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ISSAQUAH LAW GROUP

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PHILOSOPHY: Formed in 2014, Issaquah Law Group is a law firm with one focus: providing businesses and insurers with high quality legal representation with the responsiveness of a smaller firm. ILG was founded on the principle that strong client relationships are the key to successful legal representation and strong relationships are built upon clear and consistent communication. 

LITIGATION: We work closely with our clients to fully and accurately understand their goals, work collaboratively to formulate specific legal strategies, and execute the agreed plan of action utilizing methods most likely to result in the efficient and effective resolution of the matter. ILG attorneys have a broad base of litigation experience to draw on in all Federal and State courts from on-the-ground investigations to Supreme Court appeals in the areas of personal injury and wrongful death, product liability, commercial general liability, labor & employment, construction litigation, and catastrophic losses due to fire and explosion.

BUSINESS LAW: Rarely is the path from point A to point B a straight line, so our role in a business law practice is to find alternatives, devise workable strategies, and keep your business ideas, goals and objectives moving toward realization. ILG’s business attorneys help clients achieve their goals with respect to business formation, intellectual property, labor and employment, CAN-SPAM, copyright and trademark

COMMUNITY: In addition, the Lawyers at Issaquah Law Group remain active in the legal and civic community. A core commitment of our Issaquah Attorneys is community service. Our attorneys' civic involvement includes the King County Civil Rights Commission; the City of Issaquah Planning Policy Commission; the Northwest Screenwriters Guild, service as a pro tem judge. We live and work in the Pacific Northwest, and we aim to make it a better place.

In addition, through The Amateur Law Professor Blog and LinkedIn postings, we share pertinent opinions and decisions of the Washington State Supreme Court, as well as the pertinent opinions and decisions of the Washington State Courts of Appeal so that our clients can be as update to date on cutting legal issues as we are.

Division I: Commuting Fuel Not Covered by L&I

Yuchasz v. DLI

Yuchasz drove a company vehicle, which he drove from his home to his jobs and then back home. He was injured on the job. When he returned to work, it was light duty, and he didn’t need the vehicle for his light duty work. However, where the company paid the gas on the company vehicle, they didn’t pay the gas for his personal vehicle and the commute. He tried to claim this plaid into his wage loss claim, which includes benefits as part of the job, including “board, housing, fuel, or other consideration of like nature received from theemployer as part of the contract of hire,” per the statute.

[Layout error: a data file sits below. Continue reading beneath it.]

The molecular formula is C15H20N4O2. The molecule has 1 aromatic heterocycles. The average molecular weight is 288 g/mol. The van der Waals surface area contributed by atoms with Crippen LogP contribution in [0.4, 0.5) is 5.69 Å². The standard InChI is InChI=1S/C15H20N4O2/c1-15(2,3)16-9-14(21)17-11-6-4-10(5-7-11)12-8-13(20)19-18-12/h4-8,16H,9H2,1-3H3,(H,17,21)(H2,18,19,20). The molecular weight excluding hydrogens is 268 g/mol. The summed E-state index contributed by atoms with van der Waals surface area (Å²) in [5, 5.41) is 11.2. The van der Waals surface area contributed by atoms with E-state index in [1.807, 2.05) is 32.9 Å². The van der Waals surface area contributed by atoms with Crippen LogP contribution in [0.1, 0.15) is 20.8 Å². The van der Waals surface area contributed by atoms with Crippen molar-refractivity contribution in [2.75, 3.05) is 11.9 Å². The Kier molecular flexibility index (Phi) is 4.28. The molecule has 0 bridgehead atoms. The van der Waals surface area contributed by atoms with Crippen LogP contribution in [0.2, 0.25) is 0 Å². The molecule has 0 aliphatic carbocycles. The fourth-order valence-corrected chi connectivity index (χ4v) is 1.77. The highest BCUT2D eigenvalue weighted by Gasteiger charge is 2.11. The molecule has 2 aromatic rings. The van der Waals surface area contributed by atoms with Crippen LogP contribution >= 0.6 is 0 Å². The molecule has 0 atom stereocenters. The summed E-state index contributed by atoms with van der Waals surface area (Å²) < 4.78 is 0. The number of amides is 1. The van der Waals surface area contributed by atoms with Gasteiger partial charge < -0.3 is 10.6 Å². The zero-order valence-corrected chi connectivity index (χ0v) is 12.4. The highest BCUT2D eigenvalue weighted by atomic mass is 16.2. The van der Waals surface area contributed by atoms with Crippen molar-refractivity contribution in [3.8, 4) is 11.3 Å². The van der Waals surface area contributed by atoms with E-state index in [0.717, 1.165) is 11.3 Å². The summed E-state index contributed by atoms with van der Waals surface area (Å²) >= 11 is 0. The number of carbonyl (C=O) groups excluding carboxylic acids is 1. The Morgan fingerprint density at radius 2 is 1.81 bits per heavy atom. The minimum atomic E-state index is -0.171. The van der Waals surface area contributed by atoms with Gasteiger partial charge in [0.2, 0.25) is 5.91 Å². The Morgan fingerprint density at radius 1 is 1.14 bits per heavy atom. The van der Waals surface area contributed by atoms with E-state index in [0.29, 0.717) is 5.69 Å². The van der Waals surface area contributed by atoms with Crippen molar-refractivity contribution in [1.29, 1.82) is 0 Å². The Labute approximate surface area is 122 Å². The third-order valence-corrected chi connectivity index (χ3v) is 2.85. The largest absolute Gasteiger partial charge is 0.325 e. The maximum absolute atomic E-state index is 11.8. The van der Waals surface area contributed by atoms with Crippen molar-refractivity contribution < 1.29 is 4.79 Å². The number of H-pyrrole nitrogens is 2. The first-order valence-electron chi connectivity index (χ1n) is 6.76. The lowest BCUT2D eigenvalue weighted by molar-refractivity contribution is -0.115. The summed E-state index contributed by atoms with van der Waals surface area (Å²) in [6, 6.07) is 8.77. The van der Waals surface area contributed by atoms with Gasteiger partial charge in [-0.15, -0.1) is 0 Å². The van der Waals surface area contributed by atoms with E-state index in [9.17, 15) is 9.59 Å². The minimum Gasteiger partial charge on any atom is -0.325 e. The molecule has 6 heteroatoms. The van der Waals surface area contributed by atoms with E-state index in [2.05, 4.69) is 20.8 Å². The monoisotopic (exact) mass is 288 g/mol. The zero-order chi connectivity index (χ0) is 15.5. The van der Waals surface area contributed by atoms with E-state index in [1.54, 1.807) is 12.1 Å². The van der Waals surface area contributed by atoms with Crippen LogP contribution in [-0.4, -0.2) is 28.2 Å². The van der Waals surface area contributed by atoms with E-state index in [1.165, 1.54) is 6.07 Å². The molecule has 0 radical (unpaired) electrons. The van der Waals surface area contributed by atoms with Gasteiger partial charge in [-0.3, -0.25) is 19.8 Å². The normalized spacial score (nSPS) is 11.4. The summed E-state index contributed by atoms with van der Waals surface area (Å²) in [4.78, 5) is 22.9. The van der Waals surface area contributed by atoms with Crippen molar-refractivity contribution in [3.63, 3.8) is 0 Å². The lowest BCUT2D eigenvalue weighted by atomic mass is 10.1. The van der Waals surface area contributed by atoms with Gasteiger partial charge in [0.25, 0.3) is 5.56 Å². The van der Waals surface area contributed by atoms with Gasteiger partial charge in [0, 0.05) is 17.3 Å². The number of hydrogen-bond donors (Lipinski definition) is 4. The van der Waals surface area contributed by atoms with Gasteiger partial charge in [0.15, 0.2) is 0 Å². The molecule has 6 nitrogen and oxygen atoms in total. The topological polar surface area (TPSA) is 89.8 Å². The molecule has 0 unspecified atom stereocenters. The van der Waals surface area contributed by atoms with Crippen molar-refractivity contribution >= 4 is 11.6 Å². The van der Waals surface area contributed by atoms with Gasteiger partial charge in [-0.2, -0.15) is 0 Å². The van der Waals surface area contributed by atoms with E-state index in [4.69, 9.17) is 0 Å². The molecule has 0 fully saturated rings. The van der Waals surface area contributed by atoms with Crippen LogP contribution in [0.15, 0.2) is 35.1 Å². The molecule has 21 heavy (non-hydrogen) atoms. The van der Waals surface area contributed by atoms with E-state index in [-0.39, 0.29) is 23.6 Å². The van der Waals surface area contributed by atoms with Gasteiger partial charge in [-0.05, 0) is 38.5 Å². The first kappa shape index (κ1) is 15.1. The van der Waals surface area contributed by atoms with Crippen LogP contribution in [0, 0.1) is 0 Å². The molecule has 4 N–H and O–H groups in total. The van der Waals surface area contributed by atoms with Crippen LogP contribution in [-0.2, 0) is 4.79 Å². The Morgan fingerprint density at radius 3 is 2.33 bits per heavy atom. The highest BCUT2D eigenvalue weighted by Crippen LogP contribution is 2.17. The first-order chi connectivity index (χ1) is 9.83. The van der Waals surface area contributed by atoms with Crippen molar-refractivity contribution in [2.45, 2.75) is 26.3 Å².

Now, at first glance, that would seem to fall into it, right? Wrong. That fuel mentioned above is of the type like housing fuel where you take a job and the employer pays for your housing fuel, or maybe your rent, or maybe they pay your electric bill. It refers to things that are made a part of your employment contract. Darn straight, if the company moved me to Siberia, you can rest assured they would be paying my heating bill or I’d be walking out the door. Lucky for me, now that I have my own firm, this is not a huge issue.

No, the Company never really paid for fuel for personal use, because Yuchasz was not allowed to use the vehicle for personal use. As we all know (well, those of us that went through the horror of the first year of law school), a commute is not a covered activity. The boss isn’t responsible for you until you clock in. The Court held the fuel for commuting was not covered, because fuel for commuting is not critical to a worker’s basic health and survival, which is what the fuel in the statute was referring to. Instead, it is a fringe benefit, akin to claiming you were due a pack of trail mix because the company keeps it around in the break room, but you didn’t get to go to the break room and missed out on trail mix. 

     We hold that under Cockle, the reasonable value of the employer-provided gasoline for use in the company van is a fringe benefit that is not critical to the basic health and survival of the worker at the time of injury. We reject the argument that excluding the reasonable value of employer-provided gasoline for use in the company van is contrary to the intent of the IIA to reduce the suffering and economic loss “arising from injuries and/or death occurring in the course of employment." RCW 51.12.010. As the Supreme Court concluded In Cockle, "we do not believe injury-caused deprivation of the reasonable value of fringe benefits that are not critical to protecting workers’ basic health and survival qualifies as the kind of 'suffering' that Title 51 was legislatively designed to remedy." Cockle, 142 Wn.2d at 82310 (citing RCW 51.12.010).

     We affirm summary judgment and the decision of the BIIA.

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